|Publication number||US6070969 A|
|Application number||US 08/218,951|
|Publication date||Jun 6, 2000|
|Filing date||Mar 23, 1994|
|Priority date||Mar 23, 1994|
|Also published as||US6227640, US6594899, US20010008411|
|Publication number||08218951, 218951, US 6070969 A, US 6070969A, US-A-6070969, US6070969 A, US6070969A|
|Inventors||Mark A. Buonanno|
|Original Assignee||Hewlett-Packard Company|
|Export Citation||BiBTeX, EndNote, RefMan|
|Patent Citations (19), Non-Patent Citations (4), Referenced by (16), Classifications (15), Legal Events (6)|
|External Links: USPTO, USPTO Assignment, Espacenet|
This invention is generally related to printheads for thermal inkjet printers and more particularly related to a thermal inkjet printhead having a predetermined site for the nucleation of thermally induced ink bubbles.
Thermal inkjet printing has become one of the standard techniques of transferring computer generated images or text onto tangible media such as paper or transparency film. Generally, a number of small orifices are arranged in such a fashion in a substrate that the expulsion of one or more droplets of ink from a determined number of orifices relative to a particular position of the medium results in the production of a portion (a pixel) of a desired character or image. Controlled repositioning of the substrate or the medium and another expulsion of ink droplets continues the production of more pixels of the desired character or image.
Expulsion of the ink droplet in a conventional thermal inkjet printer is a result of rapid thermal heating of the ink to a temperature which exceeds the boiling point of the ink solvent and creates a gas phase bubble of ink. Each orifice is coupled to a small unique chamber filled with ink and having an individually addressable heating element in thermal contact with the ink. As the bubble nucleates and expands, it displaces a volume of ink which is forced out of the orifice and deposited on the medium. The bubble then collapses and the displaced volume of ink is replenished from a larger ink reservoir.
It is desirable that the bubble be controlled in several aspects of its brief existence, including its rate of expansion, its ultimate volume, and its shape. The rate of expansion is primarily a function of the rate of heat energy input, the thermal properties of the ink, and the ambient temperature and pressure. The bubble volume is primarily related to the period of time the heat energy is input to the ink and the size of the firing chamber and heating device. The shape of the bubble is related to the physical configuration of the heating element and the shape of the ink chamber.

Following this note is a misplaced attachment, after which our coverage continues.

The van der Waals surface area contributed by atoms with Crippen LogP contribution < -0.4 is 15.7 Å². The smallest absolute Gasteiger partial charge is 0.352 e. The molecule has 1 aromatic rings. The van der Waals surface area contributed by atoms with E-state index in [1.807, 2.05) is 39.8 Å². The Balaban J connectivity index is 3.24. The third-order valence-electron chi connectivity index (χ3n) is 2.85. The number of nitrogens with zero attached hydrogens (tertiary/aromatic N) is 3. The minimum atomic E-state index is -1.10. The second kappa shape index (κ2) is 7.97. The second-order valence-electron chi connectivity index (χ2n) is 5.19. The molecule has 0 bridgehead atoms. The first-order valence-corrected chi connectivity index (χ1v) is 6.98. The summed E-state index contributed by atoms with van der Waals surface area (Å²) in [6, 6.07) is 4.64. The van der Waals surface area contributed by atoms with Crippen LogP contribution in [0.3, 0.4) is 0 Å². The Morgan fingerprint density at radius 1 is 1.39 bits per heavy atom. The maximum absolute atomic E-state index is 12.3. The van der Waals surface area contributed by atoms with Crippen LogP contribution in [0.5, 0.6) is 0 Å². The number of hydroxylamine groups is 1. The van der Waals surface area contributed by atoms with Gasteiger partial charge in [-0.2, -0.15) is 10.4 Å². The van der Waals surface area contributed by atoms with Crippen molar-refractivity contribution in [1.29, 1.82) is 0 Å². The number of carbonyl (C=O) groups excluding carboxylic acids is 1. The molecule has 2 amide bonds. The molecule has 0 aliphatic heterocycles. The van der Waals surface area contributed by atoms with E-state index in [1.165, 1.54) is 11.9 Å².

At the commencement of the heat energy output from the heating element, bubble nucleation generally commences at locations of dissimilarities in the ink liquid or at defect sites on the surface of the heating element or other interface surfaces (heterogeneous nucleation). It is well known that heterogeneous nucleation of a bubble is favored to occur energetically at interfaces. Although it is possible to promote homogeneous nucleation, it is not possible to do so in the absence of heterogeneous nucleation occurring at the interface between the ink and the contact surface where heat transfer occurs. Additional discussion regarding ink bubble formation for thermal inkjet printheads may be found in "Thermodynamics and Hydrodynamics of Thermal Inkjets" by Allen et al., Hewlett-Packard Journal, Vol. 36, No. 5, May 1985, pp. 21-27. If the location of these nucleation sites is not optimized, bubble formation will occur randomly or at various uncontrolled sites within the ink firing chamber. Therefore, although one may wish to drive the process to homogeneous nucleation on the heating surface of the structure, it is necessary to understand the interplay and negative aspects of heterogeneous nucleation which occurs due to its reduced energy requirement at the high energy interface. Earlier attempts at controlling bubble generation have concentrated upon spacing bubble generation away from cavitation-sensitive structures by construction of other low temperature structures or by overlaying discrete heat occluding devices on the passivation surface protecting the resistive layer. Each of these attempts, however, lack an integral surface layer which provides a favorable and controlled location for heterogeneous nucleation while maintaining a ruggedness of structure to withstand mechanical, chemical, and thermal stress associated with thermal inkjet printing. It can be appreciated, then, that, an apparatus which could control the bubble heterogeneous nucleation site would advantageously form a consistently located and well defined and reproducible bubble and produce a higher quality printed character or image.